Instagram will update its policies around "breast coverings" after an Australian comedian had her post controversially censored.
Celeste Barber's popular parodies of posts on Instagram have helped make her a social media sensation with more than 7.4 million followers.
Last week, Barber called out the inconsistent enforcement of Instagram's policies by its own algorithms after her post parodying Victoria's Secret supermodel Candice Swanepoel was restricted.
Barber reportedly shared a screenshot from a fan showing the platform preventing them from sharing the post.
"Hey Instagram, sort out your body-shaming standards, guys. It's 2020. Catch up," Barber wrote.
At the time, Instagram's local head of public policy, Philip Chua, said the incident shouldn't have happened, the platform had "apologised directly to Celeste" and would "update our breast covering policies very soon, to make sure all body types are treated fairly".
That update is coming on Wednesday, but the company has warned it's not as simple as flicking a switch and it could take a while before the policies apply correctly.
"We are grateful to our global community for speaking openly and honestly about their experiences and hope this policy change will help more people to confidently express themselves," Chua said.
"It may take some time to ensure we're correctly enforcing these new updates but we're committed to getting this right."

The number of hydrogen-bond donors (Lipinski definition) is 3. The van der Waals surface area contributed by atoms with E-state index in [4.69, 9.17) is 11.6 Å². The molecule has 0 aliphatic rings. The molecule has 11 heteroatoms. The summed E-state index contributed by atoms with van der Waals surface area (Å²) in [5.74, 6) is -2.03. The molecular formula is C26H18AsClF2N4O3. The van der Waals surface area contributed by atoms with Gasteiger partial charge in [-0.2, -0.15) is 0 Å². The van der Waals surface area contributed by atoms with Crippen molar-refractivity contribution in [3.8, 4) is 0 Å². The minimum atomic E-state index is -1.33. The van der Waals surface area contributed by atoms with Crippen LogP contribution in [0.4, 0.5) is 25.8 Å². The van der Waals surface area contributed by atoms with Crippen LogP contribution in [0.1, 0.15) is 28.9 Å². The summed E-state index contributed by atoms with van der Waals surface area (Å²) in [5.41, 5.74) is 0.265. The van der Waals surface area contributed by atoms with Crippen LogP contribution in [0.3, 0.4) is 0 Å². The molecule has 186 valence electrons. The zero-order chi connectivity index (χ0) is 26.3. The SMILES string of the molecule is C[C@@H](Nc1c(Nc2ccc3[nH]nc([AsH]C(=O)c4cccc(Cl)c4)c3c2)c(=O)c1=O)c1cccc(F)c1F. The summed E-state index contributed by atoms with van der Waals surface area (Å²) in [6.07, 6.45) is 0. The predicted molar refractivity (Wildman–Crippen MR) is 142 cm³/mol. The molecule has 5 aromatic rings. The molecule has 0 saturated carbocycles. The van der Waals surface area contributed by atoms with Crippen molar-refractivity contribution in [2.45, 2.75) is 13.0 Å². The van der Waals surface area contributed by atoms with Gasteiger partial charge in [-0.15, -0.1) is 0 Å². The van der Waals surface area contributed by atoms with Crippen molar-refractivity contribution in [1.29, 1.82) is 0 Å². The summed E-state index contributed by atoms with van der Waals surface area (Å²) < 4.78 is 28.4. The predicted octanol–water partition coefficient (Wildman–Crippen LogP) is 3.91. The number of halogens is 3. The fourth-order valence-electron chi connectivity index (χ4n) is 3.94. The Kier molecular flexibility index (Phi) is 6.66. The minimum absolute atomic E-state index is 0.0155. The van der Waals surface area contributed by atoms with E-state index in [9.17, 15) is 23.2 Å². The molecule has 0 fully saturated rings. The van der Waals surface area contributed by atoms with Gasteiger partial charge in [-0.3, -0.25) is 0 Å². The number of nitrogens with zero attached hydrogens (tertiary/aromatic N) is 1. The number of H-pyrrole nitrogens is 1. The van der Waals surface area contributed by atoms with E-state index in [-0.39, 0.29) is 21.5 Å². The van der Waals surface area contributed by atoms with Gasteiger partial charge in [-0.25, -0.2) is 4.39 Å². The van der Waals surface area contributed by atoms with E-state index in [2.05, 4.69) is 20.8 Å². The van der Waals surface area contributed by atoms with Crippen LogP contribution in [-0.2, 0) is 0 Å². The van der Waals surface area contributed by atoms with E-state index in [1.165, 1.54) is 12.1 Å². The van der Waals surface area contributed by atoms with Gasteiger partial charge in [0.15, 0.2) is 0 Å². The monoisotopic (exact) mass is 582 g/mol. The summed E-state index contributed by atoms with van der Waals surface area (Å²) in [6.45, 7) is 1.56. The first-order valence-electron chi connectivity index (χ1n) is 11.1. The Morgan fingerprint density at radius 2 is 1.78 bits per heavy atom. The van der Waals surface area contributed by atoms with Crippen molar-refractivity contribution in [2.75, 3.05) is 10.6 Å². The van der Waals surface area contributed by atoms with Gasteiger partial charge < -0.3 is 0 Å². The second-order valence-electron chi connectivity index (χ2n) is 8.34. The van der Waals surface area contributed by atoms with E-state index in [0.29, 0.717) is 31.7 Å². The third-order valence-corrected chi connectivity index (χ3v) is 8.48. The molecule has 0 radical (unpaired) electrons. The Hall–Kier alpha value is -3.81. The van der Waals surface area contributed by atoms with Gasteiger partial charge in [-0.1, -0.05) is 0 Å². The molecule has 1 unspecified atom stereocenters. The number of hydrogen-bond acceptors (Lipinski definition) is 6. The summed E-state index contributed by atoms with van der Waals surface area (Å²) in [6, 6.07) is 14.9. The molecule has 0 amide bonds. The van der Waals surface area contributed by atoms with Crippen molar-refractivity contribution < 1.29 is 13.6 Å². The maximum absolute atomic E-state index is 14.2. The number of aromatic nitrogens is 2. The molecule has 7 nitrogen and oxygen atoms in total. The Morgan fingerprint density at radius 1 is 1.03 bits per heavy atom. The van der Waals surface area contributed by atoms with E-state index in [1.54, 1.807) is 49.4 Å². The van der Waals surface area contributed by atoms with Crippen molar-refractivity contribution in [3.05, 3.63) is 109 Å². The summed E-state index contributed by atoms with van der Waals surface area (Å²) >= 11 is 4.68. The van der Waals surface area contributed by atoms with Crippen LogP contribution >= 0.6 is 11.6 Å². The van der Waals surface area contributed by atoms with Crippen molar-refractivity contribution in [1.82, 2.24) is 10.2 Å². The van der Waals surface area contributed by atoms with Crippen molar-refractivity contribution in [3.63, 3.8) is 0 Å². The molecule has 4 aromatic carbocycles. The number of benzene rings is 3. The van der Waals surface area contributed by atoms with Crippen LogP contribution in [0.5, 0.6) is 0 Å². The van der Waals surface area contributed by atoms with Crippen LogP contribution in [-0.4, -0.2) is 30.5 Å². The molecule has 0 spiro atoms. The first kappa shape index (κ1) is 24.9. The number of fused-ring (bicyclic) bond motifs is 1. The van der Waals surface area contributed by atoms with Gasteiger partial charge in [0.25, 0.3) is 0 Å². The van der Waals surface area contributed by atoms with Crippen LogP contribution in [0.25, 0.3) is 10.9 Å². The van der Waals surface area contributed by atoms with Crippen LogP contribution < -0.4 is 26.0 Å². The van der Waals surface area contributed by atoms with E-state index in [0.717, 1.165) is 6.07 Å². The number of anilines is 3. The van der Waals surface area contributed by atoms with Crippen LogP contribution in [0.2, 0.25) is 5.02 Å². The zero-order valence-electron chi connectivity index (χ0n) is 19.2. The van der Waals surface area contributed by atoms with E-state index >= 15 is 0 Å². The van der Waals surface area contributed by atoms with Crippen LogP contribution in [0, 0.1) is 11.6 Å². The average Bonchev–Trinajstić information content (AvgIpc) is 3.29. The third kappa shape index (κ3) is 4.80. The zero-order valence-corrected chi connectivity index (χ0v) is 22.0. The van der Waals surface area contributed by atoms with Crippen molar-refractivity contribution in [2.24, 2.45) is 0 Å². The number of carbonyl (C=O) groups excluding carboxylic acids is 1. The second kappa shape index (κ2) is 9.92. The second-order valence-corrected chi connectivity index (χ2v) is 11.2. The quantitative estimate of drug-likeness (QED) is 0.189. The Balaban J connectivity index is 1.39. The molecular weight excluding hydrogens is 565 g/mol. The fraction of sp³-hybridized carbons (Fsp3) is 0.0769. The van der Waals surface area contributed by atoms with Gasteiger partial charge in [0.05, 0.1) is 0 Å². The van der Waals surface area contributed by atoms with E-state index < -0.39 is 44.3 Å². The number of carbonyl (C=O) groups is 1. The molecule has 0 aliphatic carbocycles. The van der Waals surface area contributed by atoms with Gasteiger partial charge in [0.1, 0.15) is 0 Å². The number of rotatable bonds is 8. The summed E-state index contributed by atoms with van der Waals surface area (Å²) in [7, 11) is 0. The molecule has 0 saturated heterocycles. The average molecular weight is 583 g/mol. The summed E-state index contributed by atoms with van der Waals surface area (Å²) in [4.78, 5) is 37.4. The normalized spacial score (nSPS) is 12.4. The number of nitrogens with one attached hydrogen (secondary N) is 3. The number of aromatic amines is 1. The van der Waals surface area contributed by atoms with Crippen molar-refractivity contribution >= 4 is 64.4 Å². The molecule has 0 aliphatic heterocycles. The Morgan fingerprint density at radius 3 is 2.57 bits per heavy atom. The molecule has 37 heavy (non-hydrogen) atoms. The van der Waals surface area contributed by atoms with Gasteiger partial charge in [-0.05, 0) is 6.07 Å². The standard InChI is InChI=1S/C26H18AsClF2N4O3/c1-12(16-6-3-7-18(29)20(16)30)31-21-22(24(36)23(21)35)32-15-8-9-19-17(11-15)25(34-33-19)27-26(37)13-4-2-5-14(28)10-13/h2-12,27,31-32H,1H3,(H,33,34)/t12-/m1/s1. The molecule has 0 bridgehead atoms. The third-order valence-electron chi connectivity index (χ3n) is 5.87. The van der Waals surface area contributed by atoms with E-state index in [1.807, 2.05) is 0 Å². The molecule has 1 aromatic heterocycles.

Under the updated enforcement policy, content where people non-pornographically hug, cup or hold their breasts will be allowed, with reviewers instructed to leave content up if there's any doubt.
The announcement was celebrated by model Nyome Nicholas-Williams, who has been pushing for the change for months alongside photographer Alexandra Cameron and campaigner Gina Martin.
"We have put our heart and souls into this campaign," Nyome Nicholas-Williams wrote on an Instagram post.
"There's still a lot of work to be done, as black plus-sized women continue to be censored in many ways; and white women still tried to hijack and make it their campaign.
"There is of course a huge racial imbalance in the algorithm that still exists as white bodies are promoted and don't have to worry about censorship of their posts but black bodies still have to justify presence on the platform, this has also been brought to Instagram's attention."
Nicholas-Williams wrote that the "policy change should allow them to better differentiate self expression/art from pornographic content".